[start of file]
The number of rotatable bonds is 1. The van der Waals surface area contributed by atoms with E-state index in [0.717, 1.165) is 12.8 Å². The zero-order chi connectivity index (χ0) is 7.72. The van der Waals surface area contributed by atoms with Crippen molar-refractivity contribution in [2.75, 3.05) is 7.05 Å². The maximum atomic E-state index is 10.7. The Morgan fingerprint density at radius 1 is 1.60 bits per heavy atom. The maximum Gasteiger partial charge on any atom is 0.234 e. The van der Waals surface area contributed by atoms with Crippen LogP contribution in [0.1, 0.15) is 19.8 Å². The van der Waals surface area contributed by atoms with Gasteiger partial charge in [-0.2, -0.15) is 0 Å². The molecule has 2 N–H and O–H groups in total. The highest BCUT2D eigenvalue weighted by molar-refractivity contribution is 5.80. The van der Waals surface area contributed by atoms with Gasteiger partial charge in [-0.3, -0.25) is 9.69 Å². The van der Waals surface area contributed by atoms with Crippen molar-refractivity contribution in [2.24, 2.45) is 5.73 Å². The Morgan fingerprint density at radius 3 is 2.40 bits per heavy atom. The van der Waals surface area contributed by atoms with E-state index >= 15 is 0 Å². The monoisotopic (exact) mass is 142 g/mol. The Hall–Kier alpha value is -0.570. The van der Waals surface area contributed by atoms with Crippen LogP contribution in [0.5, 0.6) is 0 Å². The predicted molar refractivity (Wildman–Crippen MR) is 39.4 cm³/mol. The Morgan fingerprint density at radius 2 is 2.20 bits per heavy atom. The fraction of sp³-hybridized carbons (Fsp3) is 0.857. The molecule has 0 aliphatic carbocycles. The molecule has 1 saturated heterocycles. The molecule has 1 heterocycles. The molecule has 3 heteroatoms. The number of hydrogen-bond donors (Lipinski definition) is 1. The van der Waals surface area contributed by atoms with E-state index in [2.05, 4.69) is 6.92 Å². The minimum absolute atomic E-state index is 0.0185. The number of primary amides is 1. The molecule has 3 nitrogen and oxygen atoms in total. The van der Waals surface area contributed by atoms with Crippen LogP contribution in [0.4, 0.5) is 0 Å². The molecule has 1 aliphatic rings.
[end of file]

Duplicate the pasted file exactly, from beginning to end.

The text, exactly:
The number of rotatable bonds is 1. The van der Waals surface area contributed by atoms with E-state index in [0.717, 1.165) is 12.8 Å². The zero-order chi connectivity index (χ0) is 7.72. The van der Waals surface area contributed by atoms with Crippen molar-refractivity contribution in [2.75, 3.05) is 7.05 Å². The maximum atomic E-state index is 10.7. The Morgan fingerprint density at radius 1 is 1.60 bits per heavy atom. The maximum Gasteiger partial charge on any atom is 0.234 e. The van der Waals surface area contributed by atoms with Crippen LogP contribution in [0.1, 0.15) is 19.8 Å². The van der Waals surface area contributed by atoms with Gasteiger partial charge in [-0.2, -0.15) is 0 Å². The molecule has 2 N–H and O–H groups in total. The highest BCUT2D eigenvalue weighted by molar-refractivity contribution is 5.80. The van der Waals surface area contributed by atoms with Gasteiger partial charge in [-0.3, -0.25) is 9.69 Å². The van der Waals surface area contributed by atoms with Crippen molar-refractivity contribution in [2.24, 2.45) is 5.73 Å². The Morgan fingerprint density at radius 3 is 2.40 bits per heavy atom. The van der Waals surface area contributed by atoms with E-state index >= 15 is 0 Å². The monoisotopic (exact) mass is 142 g/mol. The Hall–Kier alpha value is -0.570. The van der Waals surface area contributed by atoms with Crippen LogP contribution in [0.5, 0.6) is 0 Å². The predicted molar refractivity (Wildman–Crippen MR) is 39.4 cm³/mol. The Morgan fingerprint density at radius 2 is 2.20 bits per heavy atom. The fraction of sp³-hybridized carbons (Fsp3) is 0.857. The molecule has 0 aliphatic carbocycles. The molecule has 1 saturated heterocycles. The molecule has 1 heterocycles. The molecule has 3 heteroatoms. The number of hydrogen-bond donors (Lipinski definition) is 1. The van der Waals surface area contributed by atoms with E-state index in [2.05, 4.69) is 6.92 Å². The minimum absolute atomic E-state index is 0.0185. The number of primary amides is 1. The molecule has 3 nitrogen and oxygen atoms in total. The van der Waals surface area contributed by atoms with Crippen LogP contribution in [0.4, 0.5) is 0 Å². The molecule has 1 aliphatic rings.